Also, President Bush appeared at the Transportation Department to announce the government will open military airspace this week to create additional highways in the sky. Officials often open those routes on busy holidays to ease congestion.
Bush called it a move to "expand the Thanksgiving express lanes."
Not everyone applauded the plan, with the International Air Transport Association suggesting the government's effort masks far bigger problems.
"President Bush's plan to solve the congestion problem by opening some military air space for only a few days during a national holiday is a political placebo for a serious illness," Steve Lott, spokesman for the International Air Transport Association, said in a statement from the group.
The Air Transport Association, which represents U.S. airlines, agreed that the plan is no substitute for modernizing the air traffic control system, but that it can't hurt.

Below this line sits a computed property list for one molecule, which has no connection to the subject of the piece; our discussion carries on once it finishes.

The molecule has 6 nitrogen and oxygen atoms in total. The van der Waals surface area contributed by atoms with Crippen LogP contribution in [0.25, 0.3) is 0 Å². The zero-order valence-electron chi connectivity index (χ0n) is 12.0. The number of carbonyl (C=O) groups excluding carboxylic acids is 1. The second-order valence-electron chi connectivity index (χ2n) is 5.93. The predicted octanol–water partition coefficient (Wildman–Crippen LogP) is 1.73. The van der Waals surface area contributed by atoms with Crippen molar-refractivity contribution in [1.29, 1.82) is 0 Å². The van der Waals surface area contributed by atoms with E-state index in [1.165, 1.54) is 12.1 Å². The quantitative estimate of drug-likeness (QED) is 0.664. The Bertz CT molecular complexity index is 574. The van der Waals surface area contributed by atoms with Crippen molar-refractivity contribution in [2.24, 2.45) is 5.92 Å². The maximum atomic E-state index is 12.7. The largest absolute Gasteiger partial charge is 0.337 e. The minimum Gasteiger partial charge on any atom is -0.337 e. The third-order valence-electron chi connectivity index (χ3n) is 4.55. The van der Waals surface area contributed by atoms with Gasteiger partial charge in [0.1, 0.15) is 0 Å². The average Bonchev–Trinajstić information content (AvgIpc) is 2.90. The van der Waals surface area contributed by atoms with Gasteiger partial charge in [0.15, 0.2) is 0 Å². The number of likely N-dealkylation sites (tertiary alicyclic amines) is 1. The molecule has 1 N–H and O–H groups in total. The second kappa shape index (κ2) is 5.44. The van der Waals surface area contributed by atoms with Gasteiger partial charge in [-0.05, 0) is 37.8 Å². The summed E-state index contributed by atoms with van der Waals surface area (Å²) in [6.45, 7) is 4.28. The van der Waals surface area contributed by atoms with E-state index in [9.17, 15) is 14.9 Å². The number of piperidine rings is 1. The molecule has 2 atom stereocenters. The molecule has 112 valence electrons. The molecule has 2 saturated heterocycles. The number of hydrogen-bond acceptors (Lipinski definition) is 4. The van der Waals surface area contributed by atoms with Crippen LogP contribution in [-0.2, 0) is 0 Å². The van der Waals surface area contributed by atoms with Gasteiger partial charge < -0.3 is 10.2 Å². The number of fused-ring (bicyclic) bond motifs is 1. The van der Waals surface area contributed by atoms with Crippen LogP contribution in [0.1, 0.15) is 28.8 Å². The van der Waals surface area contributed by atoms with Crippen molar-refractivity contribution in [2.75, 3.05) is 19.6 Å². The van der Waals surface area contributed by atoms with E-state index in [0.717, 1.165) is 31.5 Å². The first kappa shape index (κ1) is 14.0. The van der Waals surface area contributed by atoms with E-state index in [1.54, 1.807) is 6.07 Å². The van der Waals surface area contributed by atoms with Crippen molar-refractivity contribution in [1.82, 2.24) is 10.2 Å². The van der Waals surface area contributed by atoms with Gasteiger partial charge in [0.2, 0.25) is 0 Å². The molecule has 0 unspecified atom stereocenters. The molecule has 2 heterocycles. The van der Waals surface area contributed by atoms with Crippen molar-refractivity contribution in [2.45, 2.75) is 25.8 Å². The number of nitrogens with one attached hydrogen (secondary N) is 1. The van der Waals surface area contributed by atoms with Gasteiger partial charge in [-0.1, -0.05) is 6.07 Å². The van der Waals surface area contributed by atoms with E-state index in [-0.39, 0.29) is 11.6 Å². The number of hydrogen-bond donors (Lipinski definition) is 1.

"It's a significant aid," ATA's executive vice president and chief operating officer John Meenan told ABC News. "It's something that provides some flexibility that wouldn't otherwise be available. Particularly in a weather situation, it can often be a relief that we wouldn't otherwise be able to take advantage of."
Travel industry experts encouraged travelers to take the following steps to help travel days go smoothly:
Sign up for airlines' automated travel updates to get messages about delays on cell phones or Blackberries.
Be ready for airport security. Expect to remove your shoes and bulky winter coats. Don't wrap presents. Remember TSA's rule for carry-ons; use containers that are 3 ounces or less for liquids and pack them in one clear-plastic, zipper-lock bag.
Avoid driving home late at night, especially after a big turkey dinner. Tryptophan in turkey can make you sleepy, and if you've had any alcohol, stay put.
Arrive early for flights and trains. Amtrak advises getting to train stations 45 minutes early.